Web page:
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Live Reporting

By Ben Morris and Jill Treanor

All times stated are UK

  1. That's all for today

    Thanks very much for reading. We'll be back at 06:00.

  2. London close


    The FTSE 100 is ending the day around 60 points lower at 7,586.78.

    The FTSE 250 is down 108 points at 19,666.52.

    The pound is firmer, up 0.6% at $1.2224, after four days of losses.

  3. What will the Bank of England do?

    shadow of a man infront of the bank of england

    The US Federal Reserve is widely expected to cut rates later - an announcement is expected at 19:00 - while on Thursday the Bank of England's Monetary Policy Committee announces its latest decision.

    There are not expectations of a rate cut from the MPC at this meeting. But what about the future?

    Ruth Gregory, senior UK economist, at Capital Economics, says: "There has been mounting speculation that the MPC will join the global loosening cycle by cutting interest rates. We think it will if there is a no-deal Brexit. But if there's a Brexit deal or many more delays, the UK could buck the global trend and raise interest rates".

  4. Alphabet becomes cash king - FT


    The title for the company with the biggest financial reserves, held by Apple for a decade, has passed to Google’s parent, Alphabet.

    That's according to the Financial Times which has been looking at figures released in recent days.

    Apple’s holdings of cash and marketable securities, net of debt, has fallen to $102bn, down from a peak of $163bn at the end of 2017. Alphabet’s cash pile is $117bn, haven risen by almost $20bn over the same period, according to the FT's analysis.

  5. Credit union membership tops two million

    Kevin Peachey

    Personal finance reporter


    More than two million people are now members of credit unions in the UK, according to latest official data.

    Credit unions are locally-based organisations, where members pool their savings to lend to one another. Campaigners and regulators often describe them as more affordable alternatives to short-term lenders, such as payday loan companies.

    It is the first time that membership has risen above two million, the Bank of England says, with the numbers driven by a 3% increase in adult membership in 2018 compared with the previous year, to 1.78 million.

    The value of loans to members has also risen (up 7%) in the UK, passing £1.5bn for the first time, the Bank says.

  6. Intu Properties down 30%


    With just a few minutes remaining before the London stock market closes, house builder Taylor Wimpey and miner Fresnillo are the day's biggest fallers in the FTSE 100, each down around 8%.

    Retailer Next is the biggest riser, up 8%.

    In the FTSE 250 Computacentre is still the biggest riser, up more than 10%.

    Shopping centre owner Intu Properties is down 30% while Aston Martin is off 11%.

  7. Ryanair boss on possible job cuts

    Mary-Ann Russon

    Business reporter

    The BBC has seen the video referred to earlier in which Ryanair boss Michael O'Leary discusses possible job cuts.

    He says that in first quarter over the last two years, profits have fallen by 41%, due to lower fares, higher oil prices and higher staff costs which are "largely because of the big pilot and cabin crew pay increases we negotiated last year".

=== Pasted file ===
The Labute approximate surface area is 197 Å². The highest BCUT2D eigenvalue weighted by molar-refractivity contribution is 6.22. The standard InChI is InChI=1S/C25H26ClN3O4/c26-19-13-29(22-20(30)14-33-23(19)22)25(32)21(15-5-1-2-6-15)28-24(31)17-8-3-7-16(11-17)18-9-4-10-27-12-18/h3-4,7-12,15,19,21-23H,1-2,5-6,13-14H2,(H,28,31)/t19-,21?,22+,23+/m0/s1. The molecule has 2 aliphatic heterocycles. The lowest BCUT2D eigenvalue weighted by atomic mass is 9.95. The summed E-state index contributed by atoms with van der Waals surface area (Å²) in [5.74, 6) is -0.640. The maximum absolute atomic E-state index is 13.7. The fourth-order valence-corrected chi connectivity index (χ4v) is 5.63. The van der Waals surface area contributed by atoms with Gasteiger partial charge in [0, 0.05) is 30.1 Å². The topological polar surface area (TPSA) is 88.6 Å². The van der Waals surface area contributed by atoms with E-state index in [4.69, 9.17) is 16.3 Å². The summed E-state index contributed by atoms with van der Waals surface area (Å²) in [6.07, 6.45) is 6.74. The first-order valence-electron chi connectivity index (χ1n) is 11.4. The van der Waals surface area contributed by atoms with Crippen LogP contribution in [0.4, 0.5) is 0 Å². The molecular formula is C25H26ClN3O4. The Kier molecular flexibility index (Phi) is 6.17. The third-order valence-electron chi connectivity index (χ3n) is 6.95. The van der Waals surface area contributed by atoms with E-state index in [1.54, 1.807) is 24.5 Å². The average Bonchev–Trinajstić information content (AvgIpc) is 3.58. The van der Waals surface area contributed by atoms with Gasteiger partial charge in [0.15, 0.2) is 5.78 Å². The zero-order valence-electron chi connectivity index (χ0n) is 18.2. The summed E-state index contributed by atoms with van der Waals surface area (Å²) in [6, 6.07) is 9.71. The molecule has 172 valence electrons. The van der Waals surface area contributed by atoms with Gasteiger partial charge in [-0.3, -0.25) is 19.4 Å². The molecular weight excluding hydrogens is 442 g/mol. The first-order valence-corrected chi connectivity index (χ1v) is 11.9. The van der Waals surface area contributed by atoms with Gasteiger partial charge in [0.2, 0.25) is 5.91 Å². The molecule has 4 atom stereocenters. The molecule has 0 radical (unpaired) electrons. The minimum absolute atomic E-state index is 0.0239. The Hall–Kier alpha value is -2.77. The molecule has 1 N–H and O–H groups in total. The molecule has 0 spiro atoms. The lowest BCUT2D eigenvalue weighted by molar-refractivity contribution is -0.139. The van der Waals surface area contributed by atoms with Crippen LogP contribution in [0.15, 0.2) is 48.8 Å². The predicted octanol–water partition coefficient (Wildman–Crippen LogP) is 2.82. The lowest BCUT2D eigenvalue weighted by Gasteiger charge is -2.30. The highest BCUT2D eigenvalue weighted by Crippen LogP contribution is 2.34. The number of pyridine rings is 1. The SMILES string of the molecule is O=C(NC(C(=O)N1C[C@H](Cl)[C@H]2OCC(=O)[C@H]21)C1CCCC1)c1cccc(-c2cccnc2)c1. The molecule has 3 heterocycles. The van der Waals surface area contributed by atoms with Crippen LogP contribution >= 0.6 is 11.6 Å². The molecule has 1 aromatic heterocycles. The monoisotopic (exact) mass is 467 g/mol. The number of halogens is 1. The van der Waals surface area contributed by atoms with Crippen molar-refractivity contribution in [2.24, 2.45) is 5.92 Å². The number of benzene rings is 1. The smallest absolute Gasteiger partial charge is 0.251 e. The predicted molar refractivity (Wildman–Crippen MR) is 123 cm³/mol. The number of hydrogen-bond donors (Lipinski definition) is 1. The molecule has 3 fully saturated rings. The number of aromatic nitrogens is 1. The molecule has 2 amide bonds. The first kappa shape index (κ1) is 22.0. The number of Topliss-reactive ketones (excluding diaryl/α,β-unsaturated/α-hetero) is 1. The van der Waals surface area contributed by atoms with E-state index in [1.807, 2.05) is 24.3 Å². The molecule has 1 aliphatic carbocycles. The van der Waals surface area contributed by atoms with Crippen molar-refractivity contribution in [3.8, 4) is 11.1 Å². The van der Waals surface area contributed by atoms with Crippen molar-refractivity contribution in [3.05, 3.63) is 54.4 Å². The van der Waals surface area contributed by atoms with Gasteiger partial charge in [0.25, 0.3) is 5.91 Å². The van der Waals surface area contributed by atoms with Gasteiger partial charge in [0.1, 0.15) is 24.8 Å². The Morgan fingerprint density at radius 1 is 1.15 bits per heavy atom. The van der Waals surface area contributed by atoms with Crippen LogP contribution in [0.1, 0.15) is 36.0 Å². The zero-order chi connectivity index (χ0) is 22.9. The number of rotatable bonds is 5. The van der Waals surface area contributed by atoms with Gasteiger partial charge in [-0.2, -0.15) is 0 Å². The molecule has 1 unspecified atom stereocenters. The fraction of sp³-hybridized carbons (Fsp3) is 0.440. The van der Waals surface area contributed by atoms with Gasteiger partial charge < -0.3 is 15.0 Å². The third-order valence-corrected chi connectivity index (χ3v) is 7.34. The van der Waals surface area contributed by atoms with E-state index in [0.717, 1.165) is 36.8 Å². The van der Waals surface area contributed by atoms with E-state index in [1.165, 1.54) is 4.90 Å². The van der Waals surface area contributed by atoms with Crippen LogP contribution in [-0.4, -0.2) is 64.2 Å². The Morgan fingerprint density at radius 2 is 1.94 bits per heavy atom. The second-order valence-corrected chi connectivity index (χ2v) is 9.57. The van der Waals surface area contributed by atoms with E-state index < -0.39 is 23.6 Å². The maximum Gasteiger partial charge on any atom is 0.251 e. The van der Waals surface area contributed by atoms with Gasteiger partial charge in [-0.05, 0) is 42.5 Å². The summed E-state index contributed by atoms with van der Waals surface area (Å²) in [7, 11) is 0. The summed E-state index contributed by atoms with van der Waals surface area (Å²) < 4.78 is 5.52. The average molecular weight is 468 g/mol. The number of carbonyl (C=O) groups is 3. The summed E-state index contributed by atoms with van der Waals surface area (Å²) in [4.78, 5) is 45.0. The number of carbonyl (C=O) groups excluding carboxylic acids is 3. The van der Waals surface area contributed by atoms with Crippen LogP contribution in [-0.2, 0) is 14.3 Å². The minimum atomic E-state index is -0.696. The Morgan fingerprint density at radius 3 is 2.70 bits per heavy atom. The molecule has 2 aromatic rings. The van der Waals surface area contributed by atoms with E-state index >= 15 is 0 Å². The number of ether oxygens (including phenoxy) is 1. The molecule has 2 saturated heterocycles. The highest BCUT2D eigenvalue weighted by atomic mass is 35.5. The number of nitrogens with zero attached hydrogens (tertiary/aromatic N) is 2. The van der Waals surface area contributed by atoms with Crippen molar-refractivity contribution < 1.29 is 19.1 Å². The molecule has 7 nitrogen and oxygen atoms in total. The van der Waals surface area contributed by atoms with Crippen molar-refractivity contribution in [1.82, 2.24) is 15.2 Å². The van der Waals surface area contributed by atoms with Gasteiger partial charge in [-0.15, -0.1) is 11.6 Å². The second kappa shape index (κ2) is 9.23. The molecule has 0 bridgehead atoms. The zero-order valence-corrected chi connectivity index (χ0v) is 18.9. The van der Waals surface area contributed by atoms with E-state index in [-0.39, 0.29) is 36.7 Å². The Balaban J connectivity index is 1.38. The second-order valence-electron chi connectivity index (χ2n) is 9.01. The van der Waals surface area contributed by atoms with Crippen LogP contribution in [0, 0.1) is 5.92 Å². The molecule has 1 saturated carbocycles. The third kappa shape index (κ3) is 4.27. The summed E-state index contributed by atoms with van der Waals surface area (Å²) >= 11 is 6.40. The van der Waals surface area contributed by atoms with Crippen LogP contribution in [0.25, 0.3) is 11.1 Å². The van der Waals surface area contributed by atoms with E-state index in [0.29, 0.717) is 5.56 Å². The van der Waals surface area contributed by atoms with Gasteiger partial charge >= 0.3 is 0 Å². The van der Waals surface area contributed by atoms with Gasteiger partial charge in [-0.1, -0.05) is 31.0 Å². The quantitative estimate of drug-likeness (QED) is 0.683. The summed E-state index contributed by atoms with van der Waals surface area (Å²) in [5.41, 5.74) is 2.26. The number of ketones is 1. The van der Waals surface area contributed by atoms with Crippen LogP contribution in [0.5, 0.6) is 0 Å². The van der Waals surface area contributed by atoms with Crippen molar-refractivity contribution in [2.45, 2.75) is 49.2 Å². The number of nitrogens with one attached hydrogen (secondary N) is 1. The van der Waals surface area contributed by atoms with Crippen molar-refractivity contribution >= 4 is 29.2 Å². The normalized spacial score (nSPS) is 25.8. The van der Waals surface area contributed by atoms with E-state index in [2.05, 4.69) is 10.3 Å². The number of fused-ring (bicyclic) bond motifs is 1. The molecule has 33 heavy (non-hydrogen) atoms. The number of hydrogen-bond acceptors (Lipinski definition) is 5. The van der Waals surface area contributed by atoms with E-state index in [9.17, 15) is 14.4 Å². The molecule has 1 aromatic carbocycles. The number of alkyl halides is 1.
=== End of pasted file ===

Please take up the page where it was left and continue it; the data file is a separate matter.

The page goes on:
This "bad news" comes just two weeks after the airline cut flights over the grounding of its Boeing 737 Max fleet.

    "So instead of getting 58 new aircraft for summer 2020, we will at best get only 30 of those aircraft, which means we need about 600 less cabin crew and pilots for summer 2020," he says.

    "On top of this bad news, we already have a surplus of over 500 pilots and some 400 cabin crew, because resignations have dried up to be zero since January 2019.

    "Added to these challenges, in the last two weeks there's been the increasing likelihood of a no-deal Brexit in just 12 weeks' time and we're worried this could have quite a damaging effect, particularly on our UK bases and on some of our Irish bases, which are heavily dependent on people travelling between Ireland and the UK.

    "I'm sorry to advise you that this means we need to cut our aircraft numbers and our staffing, not just for summer 2020 but also in winter 2019.

    "This will result in some base cuts, some base closures, and I'm very sorry to say, some job losses this winter for pilots and cabin crew, at the end of our summer schedule in September and October, and also some immediately after Christmas."

  8. 'Oh dear': Reaction to Lloyd's latest PPI payout

    Lloyds sign

    Lloyds has set aside another £550m to cover PPI payouts. Here's reaction from the writers at Reuters Breaking Views.

    "Oh dear. Lloyds Banking Group is ending its misssold payment protection insurance scandal as it began – with an almighty slap in shareholders’ faces.

    "The UK’s largest domestic-focused bank on Wednesday... posted a 7% decline in first-half pre-tax profits due to a higher than expected PPI charges.

    "Back in 2011, the lender took a 3.2 billion pound provision charge in a now-ironic attempt to get out in front of the issue.

    "It has since provisioned more than £20bn. The first half of 2019 didn’t deviate from this tawdry pattern: Lloyds announced a £550m charge due to higher claimant volumes, roughly 10 times what analysts expected."

    As we head for the close of trading in London, the bank's shares are down 2.8% at 53p.

  9. 'Constructive' trade talks says White House

    soya beans

    The White House has issued a statement after the talks between Trade Representative Robert Lighthizer, Secretary of the Treasury Steven Mnuchin and Chinese officials, which ended earlier today in Shanghai.

    "The two sides discussed topics such as forced technology transfer, intellectual property rights, services, non-tariff barriers, and agriculture.

    "The Chinese side confirmed their commitment to increase purchases of United States agricultural exports. The meetings were constructive, and we expect negotiations on an enforceable trade deal to continue in Washington in early September."

  10. Baldwin to stand for Treasury committee

    Harriett Baldwin

    The chair of the Treasury Committee is being vacated by Nicky Morgan as she is Culture Secretary in Boris Johnson's cabinet.